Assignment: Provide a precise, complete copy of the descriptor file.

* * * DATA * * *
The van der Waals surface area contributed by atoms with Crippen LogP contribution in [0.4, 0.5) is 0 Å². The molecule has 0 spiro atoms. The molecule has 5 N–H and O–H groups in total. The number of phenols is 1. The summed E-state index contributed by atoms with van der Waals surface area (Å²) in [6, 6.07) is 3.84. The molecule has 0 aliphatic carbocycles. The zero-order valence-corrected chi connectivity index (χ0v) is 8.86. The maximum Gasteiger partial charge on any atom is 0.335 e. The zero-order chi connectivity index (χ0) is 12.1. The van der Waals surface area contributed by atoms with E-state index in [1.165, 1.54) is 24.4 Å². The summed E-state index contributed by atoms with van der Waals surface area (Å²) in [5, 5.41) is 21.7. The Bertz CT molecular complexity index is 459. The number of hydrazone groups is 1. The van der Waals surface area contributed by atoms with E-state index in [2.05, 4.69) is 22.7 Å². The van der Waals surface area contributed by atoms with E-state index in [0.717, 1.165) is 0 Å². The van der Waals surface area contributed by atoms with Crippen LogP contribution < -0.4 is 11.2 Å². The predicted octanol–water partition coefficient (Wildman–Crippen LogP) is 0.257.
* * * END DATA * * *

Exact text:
The van der Waals surface area contributed by atoms with Crippen LogP contribution in [0.4, 0.5) is 0 Å². The molecule has 0 spiro atoms. The molecule has 5 N–H and O–H groups in total. The number of phenols is 1. The summed E-state index contributed by atoms with van der Waals surface area (Å²) in [6, 6.07) is 3.84. The molecule has 0 aliphatic carbocycles. The zero-order valence-corrected chi connectivity index (χ0v) is 8.86. The maximum Gasteiger partial charge on any atom is 0.335 e. The zero-order chi connectivity index (χ0) is 12.1. The van der Waals surface area contributed by atoms with E-state index in [1.165, 1.54) is 24.4 Å². The summed E-state index contributed by atoms with van der Waals surface area (Å²) in [5, 5.41) is 21.7. The Bertz CT molecular complexity index is 459. The number of hydrazone groups is 1. The van der Waals surface area contributed by atoms with E-state index in [2.05, 4.69) is 22.7 Å². The van der Waals surface area contributed by atoms with E-state index in [0.717, 1.165) is 0 Å². The van der Waals surface area contributed by atoms with Crippen LogP contribution < -0.4 is 11.2 Å². The predicted octanol–water partition coefficient (Wildman–Crippen LogP) is 0.257.